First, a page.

Buxtehude inherited a tradition established by Franz Tunder of performing concerts from the large organ of St Mary's at the request of the business community. Tunder had gradually added vocalists and instrumentalists to his organ performances, which are said to have taken place on Thursdays prior to the opening of the stock exchange. Within a year of his arrival in Lübeck, Buxtehude had greatly expanded the possibilities for the performance of concerted music from the large organ by having two new balconies installed at the west end of the church, each paid for by a single donor. These new balconies, together with the four that were already there, could accommodate about forty singers and instrumentalists. Buxtehude called his concerts Abendmusiken and changed the time of their presentation to Sundays after vespers. In time these concerts took place regularly on the last two Sundays of Trinity and the second, third and fourth Sundays of Advent each year. By 1678 he had introduced the practice of presenting oratorios of his own composition in serial fashion on these Sundays. He also directed performances of concerted music from the large organ during the regular church services, although this activity, like the presentation of the Abendmusiken, lay outside his official duties to the church.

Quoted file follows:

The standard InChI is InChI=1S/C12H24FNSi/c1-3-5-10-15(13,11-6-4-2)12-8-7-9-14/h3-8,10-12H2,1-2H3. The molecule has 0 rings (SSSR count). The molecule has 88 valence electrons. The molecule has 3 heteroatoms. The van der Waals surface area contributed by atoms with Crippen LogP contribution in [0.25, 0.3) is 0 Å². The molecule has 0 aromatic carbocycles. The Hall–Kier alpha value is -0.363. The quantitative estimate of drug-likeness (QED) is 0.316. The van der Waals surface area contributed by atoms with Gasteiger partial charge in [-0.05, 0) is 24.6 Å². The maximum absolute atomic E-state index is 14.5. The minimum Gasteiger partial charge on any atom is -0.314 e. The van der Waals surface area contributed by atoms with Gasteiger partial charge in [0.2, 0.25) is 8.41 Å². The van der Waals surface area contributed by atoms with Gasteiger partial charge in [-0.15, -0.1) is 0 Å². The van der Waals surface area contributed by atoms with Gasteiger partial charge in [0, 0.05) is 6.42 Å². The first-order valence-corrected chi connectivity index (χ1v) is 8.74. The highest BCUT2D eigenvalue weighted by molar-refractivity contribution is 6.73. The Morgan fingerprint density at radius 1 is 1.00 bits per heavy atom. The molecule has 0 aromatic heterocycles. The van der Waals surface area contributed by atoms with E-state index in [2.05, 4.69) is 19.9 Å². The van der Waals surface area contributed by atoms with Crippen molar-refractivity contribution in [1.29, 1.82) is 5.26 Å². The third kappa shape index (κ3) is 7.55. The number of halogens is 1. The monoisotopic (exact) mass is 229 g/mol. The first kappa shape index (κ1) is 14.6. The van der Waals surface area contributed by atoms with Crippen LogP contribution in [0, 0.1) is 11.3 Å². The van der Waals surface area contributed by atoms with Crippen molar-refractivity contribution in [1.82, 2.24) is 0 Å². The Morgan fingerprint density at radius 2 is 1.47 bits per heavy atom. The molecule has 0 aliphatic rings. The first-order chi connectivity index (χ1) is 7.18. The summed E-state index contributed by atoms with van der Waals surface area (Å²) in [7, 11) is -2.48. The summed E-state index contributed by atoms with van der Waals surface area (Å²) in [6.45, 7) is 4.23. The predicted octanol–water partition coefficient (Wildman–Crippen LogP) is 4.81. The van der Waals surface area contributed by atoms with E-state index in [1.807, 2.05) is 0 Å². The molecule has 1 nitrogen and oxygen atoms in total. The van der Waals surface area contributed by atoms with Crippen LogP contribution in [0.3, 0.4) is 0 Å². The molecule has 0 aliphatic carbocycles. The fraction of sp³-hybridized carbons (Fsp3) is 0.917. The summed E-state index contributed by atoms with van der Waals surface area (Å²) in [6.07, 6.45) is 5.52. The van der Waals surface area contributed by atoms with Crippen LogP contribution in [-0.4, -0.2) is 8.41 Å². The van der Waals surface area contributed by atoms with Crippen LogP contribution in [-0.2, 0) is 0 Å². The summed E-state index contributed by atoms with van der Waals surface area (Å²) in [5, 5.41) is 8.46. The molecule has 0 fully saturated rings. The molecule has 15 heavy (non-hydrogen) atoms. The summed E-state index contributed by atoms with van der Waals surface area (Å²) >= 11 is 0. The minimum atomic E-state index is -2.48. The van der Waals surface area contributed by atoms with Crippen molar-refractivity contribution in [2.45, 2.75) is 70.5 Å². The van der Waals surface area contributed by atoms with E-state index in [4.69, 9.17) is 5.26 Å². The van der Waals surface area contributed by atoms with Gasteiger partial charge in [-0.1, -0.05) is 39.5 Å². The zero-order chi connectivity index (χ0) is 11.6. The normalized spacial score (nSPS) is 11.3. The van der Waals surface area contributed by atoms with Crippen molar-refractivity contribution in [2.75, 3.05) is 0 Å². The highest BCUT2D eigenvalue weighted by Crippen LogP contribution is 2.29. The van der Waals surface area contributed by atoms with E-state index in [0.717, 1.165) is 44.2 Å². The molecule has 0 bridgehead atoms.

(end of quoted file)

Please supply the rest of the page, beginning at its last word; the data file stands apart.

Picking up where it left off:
By 1703 Buxtehude had served for 35 years as organist of St Mary's; he was about 66 years old and, no doubt concerned about the future of his three unmarried daughters, began to look for a successor who would marry Anna Margreta, the eldest, aged 28. The first prospective candidates of whom we know were Johann Mattheson and Georg Frideric Handel, both of whom were employed at the Hamburg opera at the time. They travelled to Lübeck together and listened to Buxtehude "with dignified attention," but since neither of them was at all interested in the marriage condition, they returned to Hamburg the following day. Johann Sebastian Bach made his famous trip to visit Buxtehude in the fall of 1705, coinciding with the Abendmusik season, and he remained in Lübeck for nearly three months. Bach, too, may have been interested in obtaining the succession to Buxtehude's position, but there is no evidence that this was the case. The account of the trip in Bach's obituary states unambiguously that its purpose was to hear Buxtehude play the organ, and in his report to the Arnstadt consistory upon his return the following February, Bach stated that he had made the trip "in order to comprehend one thing and another about his art". Buxtehude died on 9 May 1707 and was succeeded by Johann Christian Schieferdecker, who duly married Anna Margreta on 5 September 1707.